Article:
United Nations

The United Nations predict that the world population will have grown to 9 billion by 2050. With an urbanization rate of 1 million people per week and rising living standards, this surging population goes hand in hand with an increasing demand for precious resources and growing concerns about climate change.

Providing solutions with chemistry

Demographic and ecological changes are accompanied by specific challenges related to access to water, materials, food, and energy, as well as waste cycles. The chemical sector has the tools to take on this global challenge to supply a growing world population with novel, sustainable, smart solutions for energy, coatings and functional materials.

Scientists can provide the solutions for our growing demands for circularity in processes and products. The chemical sector is able to produce new products by developing new building blocks and chemical transformations from the molecular level upwards, achieving new products with improved or novel properties, as well as new, more sustainable processes.

In order to provide the solutions envisioned to contribute to a more circular economy, it is necessary to reduce the challenges to a scale that all these challenges have in common: the chemical building block level. A building block is the basic component of or precursor to an energy carrier, coating or material.

Strong collaboration

The Advanced Research Center Chemical Building Blocks Consortium (ARC CBBC) focuses on the science and technology breakthroughs needed to synthesize both new and existing chemical building blocks. ARC CBBC is a strong collaboration between industry and knowledge institutes, exchanging state-of-the-art knowhow, ideas, and infrastructures.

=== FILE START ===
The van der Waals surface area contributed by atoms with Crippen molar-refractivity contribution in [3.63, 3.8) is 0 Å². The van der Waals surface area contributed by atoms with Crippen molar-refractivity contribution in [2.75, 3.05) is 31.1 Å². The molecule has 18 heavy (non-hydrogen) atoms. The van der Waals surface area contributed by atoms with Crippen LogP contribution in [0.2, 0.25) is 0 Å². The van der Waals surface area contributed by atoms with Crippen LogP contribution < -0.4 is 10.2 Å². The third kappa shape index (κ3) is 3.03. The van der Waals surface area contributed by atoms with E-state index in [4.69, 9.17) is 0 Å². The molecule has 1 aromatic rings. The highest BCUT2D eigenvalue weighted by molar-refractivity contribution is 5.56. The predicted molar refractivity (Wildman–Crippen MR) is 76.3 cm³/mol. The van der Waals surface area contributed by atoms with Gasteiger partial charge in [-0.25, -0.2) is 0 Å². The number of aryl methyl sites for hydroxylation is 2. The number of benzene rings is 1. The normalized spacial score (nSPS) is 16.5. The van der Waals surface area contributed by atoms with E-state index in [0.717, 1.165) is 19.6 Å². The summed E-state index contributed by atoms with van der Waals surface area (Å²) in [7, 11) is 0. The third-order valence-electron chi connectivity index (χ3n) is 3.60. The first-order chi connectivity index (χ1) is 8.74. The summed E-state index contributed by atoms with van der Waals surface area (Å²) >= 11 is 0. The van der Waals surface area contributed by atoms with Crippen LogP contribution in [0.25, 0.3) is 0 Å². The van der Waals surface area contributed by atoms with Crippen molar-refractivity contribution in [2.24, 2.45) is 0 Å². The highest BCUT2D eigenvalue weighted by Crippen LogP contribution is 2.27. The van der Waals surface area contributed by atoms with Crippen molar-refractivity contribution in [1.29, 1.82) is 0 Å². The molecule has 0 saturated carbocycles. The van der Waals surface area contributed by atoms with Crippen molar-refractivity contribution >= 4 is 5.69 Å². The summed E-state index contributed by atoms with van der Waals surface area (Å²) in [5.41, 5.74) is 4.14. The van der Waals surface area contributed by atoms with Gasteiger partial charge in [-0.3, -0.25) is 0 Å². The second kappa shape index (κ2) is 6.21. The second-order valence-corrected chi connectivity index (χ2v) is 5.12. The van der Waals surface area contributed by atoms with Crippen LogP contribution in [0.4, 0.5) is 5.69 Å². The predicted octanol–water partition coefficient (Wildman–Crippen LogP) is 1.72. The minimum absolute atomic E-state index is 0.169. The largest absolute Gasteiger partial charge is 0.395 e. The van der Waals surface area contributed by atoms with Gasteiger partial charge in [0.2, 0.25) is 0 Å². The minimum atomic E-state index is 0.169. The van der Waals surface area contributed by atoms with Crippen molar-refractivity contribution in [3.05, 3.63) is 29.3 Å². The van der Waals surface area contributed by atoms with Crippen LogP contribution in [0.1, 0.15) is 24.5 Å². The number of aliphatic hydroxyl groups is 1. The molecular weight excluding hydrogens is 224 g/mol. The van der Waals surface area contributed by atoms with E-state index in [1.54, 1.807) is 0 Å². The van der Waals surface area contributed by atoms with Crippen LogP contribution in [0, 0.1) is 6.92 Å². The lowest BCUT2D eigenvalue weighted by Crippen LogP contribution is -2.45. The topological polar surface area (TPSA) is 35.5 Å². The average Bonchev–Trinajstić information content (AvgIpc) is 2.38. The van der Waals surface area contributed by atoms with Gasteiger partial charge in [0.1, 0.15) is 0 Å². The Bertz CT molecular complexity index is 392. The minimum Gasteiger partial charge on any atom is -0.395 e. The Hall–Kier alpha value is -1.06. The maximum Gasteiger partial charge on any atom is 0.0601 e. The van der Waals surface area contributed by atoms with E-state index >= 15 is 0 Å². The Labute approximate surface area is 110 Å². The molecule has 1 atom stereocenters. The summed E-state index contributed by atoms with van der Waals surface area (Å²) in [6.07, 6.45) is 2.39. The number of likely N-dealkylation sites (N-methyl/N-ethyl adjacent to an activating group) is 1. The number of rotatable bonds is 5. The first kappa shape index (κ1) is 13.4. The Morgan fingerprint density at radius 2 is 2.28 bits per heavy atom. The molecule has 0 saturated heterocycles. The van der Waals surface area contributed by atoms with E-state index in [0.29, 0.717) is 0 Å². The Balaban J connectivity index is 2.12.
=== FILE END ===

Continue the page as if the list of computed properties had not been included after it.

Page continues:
Within ARC CBBC, expertise will be integrated at every scale – from the atomic, molecular and macromolecular scale via supramolecular structures to the reactor scale – in order to tackle challenges simultaneously along different timelines and dimensional scales. The research center links pioneering science to complex industrial issues, potentially leading to vital breakthroughs to sustainably meet future demand for energy and materials.

β€œARC CBBC gives us a powerful instrument through which we can work continuously on research, development and innovation to reduce the environmental impact of our future products and processes.”  
-  Sibrand Poppema, President of the Executive Board of University of Groningen